The Math teacher roughly grabbed Tommy by the sleeve.
“Who taught you this word?” she demanded.
“She did!” pointing at a playmate. “Dili gani ako!” the playmate countered and adamantly pointed her finger at another playmate. The other playmate quickly said no and pointed his finger at another. The finger pointing went on and on until it erupted into a quarrel amongst them. He did, she did, you did accusations were flying around for they forgot who started the game in the first place. It was the makings of politics. Cage rattler, players, finger pointing, displaced accountability, feigned ignorance, pointless hullabaloo, and lastly corrupted silence.
Selena was silent but she did not forget. She remembered it was Diana who started it but she bit her tongue to protect her friend. She shoved me down her own throat and kept mum while the interrogation was happening. That was the last time I heard her use the word that year. That was the end of ‘devirginized’ for the time being. After a few years, this sordid word will be revived which explained why the feeling of betrayal never went away. At that moment though, I still felt reduced into a thing in the past. A memory, relevant only when there is a need to dig up history and rummage through forgotten boxes. Finished. I have never felt so downgraded in my entire existence as a letter. So, I rebelled many times. Failed. Rebelled again. Failed some more. Rebelled even more. Wars were always waged because she mastered this foreign language.
She mastered it because she was repeatedly told that it was the gateway to success. It was supposedly her key to a lucrative life in the land where the pastures were believed to be greener.
Continue reading If Words Can Talk (Part 2)
I am D. Yes D, the sound you make when the tip of your tongue will come up to the roof of your mouth, just behind the upper teeth to block the airflow, in order to create a noise in your vocal cords that stops as quickly as how it started. My conception is almost similar to a terrible idea that was not supposed to be created but came to be regardless. A blocked idea that slipped through and efforts were even made to control its damage by taking it back while it was being released, hence the sound you make when you say my name is short. D – D – D. But, you know what they say about terrible ideas. They start in the wrong foot and end up in the right one later on. Or for a non-thinking man, you can just say D, the letter.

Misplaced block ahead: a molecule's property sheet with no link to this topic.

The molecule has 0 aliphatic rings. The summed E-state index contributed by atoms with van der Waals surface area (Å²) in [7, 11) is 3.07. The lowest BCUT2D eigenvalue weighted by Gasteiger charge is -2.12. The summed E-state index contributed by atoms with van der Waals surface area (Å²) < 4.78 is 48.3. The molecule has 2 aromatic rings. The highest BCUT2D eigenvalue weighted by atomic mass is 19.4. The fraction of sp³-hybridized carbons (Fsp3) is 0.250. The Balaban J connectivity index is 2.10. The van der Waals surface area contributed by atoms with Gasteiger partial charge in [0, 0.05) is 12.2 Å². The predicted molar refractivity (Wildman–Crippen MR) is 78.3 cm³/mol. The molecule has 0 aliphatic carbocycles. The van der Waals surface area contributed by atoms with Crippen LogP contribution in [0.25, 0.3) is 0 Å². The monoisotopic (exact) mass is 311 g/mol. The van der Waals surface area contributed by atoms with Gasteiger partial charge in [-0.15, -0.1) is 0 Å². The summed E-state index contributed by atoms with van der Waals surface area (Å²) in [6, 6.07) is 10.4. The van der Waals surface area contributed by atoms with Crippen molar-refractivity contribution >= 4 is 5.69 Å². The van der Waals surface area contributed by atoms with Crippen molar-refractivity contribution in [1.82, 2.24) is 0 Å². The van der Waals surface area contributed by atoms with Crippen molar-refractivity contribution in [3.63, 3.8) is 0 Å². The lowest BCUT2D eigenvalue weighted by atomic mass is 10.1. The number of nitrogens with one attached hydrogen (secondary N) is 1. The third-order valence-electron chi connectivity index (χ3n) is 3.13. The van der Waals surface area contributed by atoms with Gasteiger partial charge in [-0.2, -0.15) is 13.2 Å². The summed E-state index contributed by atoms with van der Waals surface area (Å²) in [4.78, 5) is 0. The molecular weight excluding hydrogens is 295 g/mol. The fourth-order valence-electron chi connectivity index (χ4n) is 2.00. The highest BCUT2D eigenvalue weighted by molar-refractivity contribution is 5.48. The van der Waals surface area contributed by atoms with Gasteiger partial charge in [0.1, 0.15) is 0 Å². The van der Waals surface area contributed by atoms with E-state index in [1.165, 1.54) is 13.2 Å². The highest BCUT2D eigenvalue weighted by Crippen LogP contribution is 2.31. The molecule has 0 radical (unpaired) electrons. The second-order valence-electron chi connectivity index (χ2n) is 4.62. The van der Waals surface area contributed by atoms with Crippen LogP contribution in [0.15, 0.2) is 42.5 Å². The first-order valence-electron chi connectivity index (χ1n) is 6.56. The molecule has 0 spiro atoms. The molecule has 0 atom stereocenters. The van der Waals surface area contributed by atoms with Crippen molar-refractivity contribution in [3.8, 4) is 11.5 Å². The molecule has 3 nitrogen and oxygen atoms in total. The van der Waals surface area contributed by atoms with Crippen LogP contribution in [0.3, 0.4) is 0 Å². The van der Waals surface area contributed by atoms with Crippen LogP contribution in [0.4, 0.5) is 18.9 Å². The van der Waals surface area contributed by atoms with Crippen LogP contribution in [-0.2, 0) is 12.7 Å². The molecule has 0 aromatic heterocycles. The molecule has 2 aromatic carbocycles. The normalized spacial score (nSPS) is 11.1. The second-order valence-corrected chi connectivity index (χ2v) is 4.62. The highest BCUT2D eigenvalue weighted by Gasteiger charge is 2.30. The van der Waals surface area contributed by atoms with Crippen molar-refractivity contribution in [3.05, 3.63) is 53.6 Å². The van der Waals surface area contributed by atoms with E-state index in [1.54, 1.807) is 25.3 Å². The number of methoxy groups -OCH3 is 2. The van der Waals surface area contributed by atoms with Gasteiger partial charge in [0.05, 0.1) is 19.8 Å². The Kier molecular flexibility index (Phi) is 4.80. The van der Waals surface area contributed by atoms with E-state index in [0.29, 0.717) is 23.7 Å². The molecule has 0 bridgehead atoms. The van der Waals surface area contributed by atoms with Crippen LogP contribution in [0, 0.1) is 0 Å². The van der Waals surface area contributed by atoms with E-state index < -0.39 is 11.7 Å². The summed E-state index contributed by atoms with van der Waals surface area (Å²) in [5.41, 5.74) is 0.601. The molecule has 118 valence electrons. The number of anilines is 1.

I was the first sound she created at 3 months. D – D – D. Unlike other babies, she swerved away from the usual vowel repertoire expected from her lot. She chose to utter a consonant that was not even first in the alphabet. I was the third one in the list, by order of usage for an English-speaking man. She was not, however, an English-speaking man. She was as brown as brown can get, a sun-kissed woman from war-torn Mindanao. Not many people know where Mindanao is. If one happens to have known about it, red flags immediately start flashing in their minds. Mindanao is not safe. Mindanao is the lair of Abu Sayyaf and Maute, extremists led by a dayu – an outsider, a foreigner who distorted the Muslim values for their own gain and used the locals as pawns; yet they were branded as Filipino terrorist groups. Further, the news would broadcast there is war raging in Mindanao between rebel insurgencies and the government army. Avoid Mindanao. Foreign ministers launched travel warnings to their citizens not to visit Mindanao. DO NOT TRAVEL TO MINDANAO, the circulation will say; forgetting that Mindanao is the largest composition of several chunks of the archipelago and the food basket of the Philippines.
She knew English was not her native tongue. The air that flowed in and out of her mouth was not expelled so extravagantly like how English speakers do. So wasteful. Her language preserved every breath, for air was life and life was precious. One does not exhaust something precious in one swing, at least not from where she is from.
Continue reading If Words Can Talk (Part 1)